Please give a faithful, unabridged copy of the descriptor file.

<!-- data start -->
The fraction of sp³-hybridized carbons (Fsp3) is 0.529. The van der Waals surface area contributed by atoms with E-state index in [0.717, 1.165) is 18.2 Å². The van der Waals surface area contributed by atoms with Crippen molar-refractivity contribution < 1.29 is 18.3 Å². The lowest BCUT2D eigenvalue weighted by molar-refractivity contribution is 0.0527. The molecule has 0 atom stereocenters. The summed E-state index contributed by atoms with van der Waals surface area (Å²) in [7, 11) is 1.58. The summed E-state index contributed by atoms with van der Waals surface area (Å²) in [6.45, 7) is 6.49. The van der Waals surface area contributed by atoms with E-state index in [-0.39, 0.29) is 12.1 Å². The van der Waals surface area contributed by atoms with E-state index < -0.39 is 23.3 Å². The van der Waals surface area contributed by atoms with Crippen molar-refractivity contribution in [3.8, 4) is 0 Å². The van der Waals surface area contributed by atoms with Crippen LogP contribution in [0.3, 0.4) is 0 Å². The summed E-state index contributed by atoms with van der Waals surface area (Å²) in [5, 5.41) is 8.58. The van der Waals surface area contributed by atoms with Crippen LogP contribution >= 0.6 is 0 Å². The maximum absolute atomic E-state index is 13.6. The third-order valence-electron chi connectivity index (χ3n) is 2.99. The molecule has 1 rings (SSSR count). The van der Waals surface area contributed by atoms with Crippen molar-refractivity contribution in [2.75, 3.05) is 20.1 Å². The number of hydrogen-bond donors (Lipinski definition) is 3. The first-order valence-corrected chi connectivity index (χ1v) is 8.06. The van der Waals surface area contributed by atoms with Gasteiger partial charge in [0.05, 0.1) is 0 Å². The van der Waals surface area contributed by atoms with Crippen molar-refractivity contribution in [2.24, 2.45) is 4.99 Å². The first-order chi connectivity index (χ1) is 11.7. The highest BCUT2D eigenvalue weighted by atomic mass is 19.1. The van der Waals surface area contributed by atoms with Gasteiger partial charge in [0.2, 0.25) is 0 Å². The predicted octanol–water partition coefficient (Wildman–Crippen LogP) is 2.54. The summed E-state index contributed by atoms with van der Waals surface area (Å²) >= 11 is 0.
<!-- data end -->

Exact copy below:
The fraction of sp³-hybridized carbons (Fsp3) is 0.529. The van der Waals surface area contributed by atoms with E-state index in [0.717, 1.165) is 18.2 Å². The van der Waals surface area contributed by atoms with Crippen molar-refractivity contribution < 1.29 is 18.3 Å². The lowest BCUT2D eigenvalue weighted by molar-refractivity contribution is 0.0527. The molecule has 0 atom stereocenters. The summed E-state index contributed by atoms with van der Waals surface area (Å²) in [7, 11) is 1.58. The summed E-state index contributed by atoms with van der Waals surface area (Å²) in [6.45, 7) is 6.49. The van der Waals surface area contributed by atoms with E-state index in [-0.39, 0.29) is 12.1 Å². The van der Waals surface area contributed by atoms with E-state index < -0.39 is 23.3 Å². The van der Waals surface area contributed by atoms with Crippen molar-refractivity contribution in [3.8, 4) is 0 Å². The van der Waals surface area contributed by atoms with Crippen LogP contribution in [0.3, 0.4) is 0 Å². The summed E-state index contributed by atoms with van der Waals surface area (Å²) in [5, 5.41) is 8.58. The van der Waals surface area contributed by atoms with Crippen LogP contribution >= 0.6 is 0 Å². The maximum absolute atomic E-state index is 13.6. The third-order valence-electron chi connectivity index (χ3n) is 2.99. The molecule has 1 rings (SSSR count). The van der Waals surface area contributed by atoms with Crippen molar-refractivity contribution in [2.75, 3.05) is 20.1 Å². The number of hydrogen-bond donors (Lipinski definition) is 3. The first-order valence-corrected chi connectivity index (χ1v) is 8.06. The van der Waals surface area contributed by atoms with Gasteiger partial charge in [0.05, 0.1) is 0 Å². The van der Waals surface area contributed by atoms with Crippen molar-refractivity contribution in [2.24, 2.45) is 4.99 Å². The first-order chi connectivity index (χ1) is 11.7. The highest BCUT2D eigenvalue weighted by atomic mass is 19.1. The van der Waals surface area contributed by atoms with Gasteiger partial charge in [0.2, 0.25) is 0 Å². The predicted octanol–water partition coefficient (Wildman–Crippen LogP) is 2.54. The summed E-state index contributed by atoms with van der Waals surface area (Å²) >= 11 is 0.